A close examination of my life reveals that is fractally weird, meaning that it’s strange and inexplicable on every scale of resolution. I get asked quite often why I choose to live in Romania and the real secret is that this country is just as fractally weird as I am.
Case in point is the condition of any given sidewalk in an urban area in Romania on a winter’s day. Here in Unicorn City we’ve had two substantial snowfalls this December, followed by a few light dustings and alternative days of warmer weather and even some rain. The result is a sludge of half melted and refrozen piles of white and gray ice on any undisturbed patch of land.
In the city, clearing the streets is the local government’s responsibility. But due to a mishmash of cultural norms and laws, what happens on the sidewalks in front of buildings is another matter. Exactly what occurs on a given meter of sidewalk when the first snow begins to fall is a roll of the dice.
Depending on the owner of the property, you get one of three results:
Quite often while the snow is still falling in the middle of a blizzard, a man (and it’s always a man) will pop out of his house and began a frantic mad dash to begin clearing the sidewalk in front of his property.
Doesn’t matter if it’s 5:00 am, doesn’t matter if the winds are howling, by God he’s going to get that evil, wicked snow off of his 1 square meter of sidewalk in front of his house!
Sometimes he’ll have a proper snow shovel (plastic blade with wooden handle) and sometimes he’ll be using a Romanian Special, which is a flat wooden board nailed crosswise to a wooden handle. Basically it looks like a spare protest picket sign that he turned upside down to clear away snow.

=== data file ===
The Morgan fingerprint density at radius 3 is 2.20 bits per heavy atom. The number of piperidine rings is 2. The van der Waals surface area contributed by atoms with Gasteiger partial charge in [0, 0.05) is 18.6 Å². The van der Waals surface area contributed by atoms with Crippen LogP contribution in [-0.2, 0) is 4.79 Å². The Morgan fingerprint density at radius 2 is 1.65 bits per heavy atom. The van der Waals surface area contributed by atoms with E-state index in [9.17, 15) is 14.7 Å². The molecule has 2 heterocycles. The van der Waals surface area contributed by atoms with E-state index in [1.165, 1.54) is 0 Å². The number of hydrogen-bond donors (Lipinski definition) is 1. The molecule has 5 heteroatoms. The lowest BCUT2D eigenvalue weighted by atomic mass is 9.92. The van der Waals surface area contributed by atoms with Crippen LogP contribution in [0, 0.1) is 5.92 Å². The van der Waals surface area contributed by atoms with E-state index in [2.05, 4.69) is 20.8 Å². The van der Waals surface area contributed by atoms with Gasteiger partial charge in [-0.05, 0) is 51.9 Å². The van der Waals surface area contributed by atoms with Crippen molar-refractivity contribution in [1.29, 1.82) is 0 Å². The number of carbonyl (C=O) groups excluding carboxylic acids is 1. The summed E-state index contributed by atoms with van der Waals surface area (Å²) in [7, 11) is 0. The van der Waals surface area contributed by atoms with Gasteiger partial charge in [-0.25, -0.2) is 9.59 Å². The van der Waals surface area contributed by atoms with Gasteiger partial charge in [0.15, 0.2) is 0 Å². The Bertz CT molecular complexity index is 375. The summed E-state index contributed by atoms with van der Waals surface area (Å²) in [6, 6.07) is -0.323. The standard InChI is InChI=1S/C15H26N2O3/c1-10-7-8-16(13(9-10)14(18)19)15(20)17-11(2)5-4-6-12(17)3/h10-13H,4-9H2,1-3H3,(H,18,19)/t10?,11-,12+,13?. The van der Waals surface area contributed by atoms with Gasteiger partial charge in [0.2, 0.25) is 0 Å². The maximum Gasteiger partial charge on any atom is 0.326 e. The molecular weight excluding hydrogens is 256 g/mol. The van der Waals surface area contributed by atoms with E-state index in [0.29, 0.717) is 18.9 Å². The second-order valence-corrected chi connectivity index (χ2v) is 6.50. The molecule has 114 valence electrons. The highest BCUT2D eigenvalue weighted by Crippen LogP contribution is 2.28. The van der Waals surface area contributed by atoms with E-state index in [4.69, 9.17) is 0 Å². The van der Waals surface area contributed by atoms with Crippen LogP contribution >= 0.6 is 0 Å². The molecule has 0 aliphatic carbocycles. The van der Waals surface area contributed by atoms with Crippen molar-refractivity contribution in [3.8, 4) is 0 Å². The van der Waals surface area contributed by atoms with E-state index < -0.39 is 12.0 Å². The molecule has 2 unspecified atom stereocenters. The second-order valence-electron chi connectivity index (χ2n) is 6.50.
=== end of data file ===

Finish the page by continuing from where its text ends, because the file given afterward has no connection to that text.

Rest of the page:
Once the shovel work is done, salt and/or sand will be laid down so that the last bits of snow can be effectively dealt with.
A Token Effort
Oh dear, oh me, my goodness, well what will the neighbors think if I don’t clear away the snow? Okay, fine I’ll strap on my boots and pop outside and let them see me doing something about it.
Sometimes they may use a proper snow shovel but just as easily they might be using the Scourge of God or the broom made entirely out of natural reeds (short video of it in action here). While these do make very effective brooms for other jobs, they are far less effective in snow because it’s not really meant to be swept away.
Regardless of the implement used, you can always tell a Token Effort snow removal job because while the top layer of powder has been cleared (more or less), the surface of the sidewalk is still white as all the little nooks and crannies are still covered in snow.
In short order, whether due to a warm day or the tread of feet from passersby or both, that crucial bottommost layer will get melted and then refrozen, effectively turning the sidewalk into a perfect ice skating rink.
Let The Dead Bury The Dead
Ask a Manic Scrabbler why he’s out there at the break of dawn, frantically clearing his sidewalk and he’ll always tell you (guaranteed!) that it’s because his knees are shaking in fear of receiving the dreaded amenda (fine/ticket) from the police, who rise from their yearlong slumber and slothful behavior to become fearsomely effective at issuing citations to anyone who dares let a single centimeter of snow go uncleared on the sidewalk in front of their property.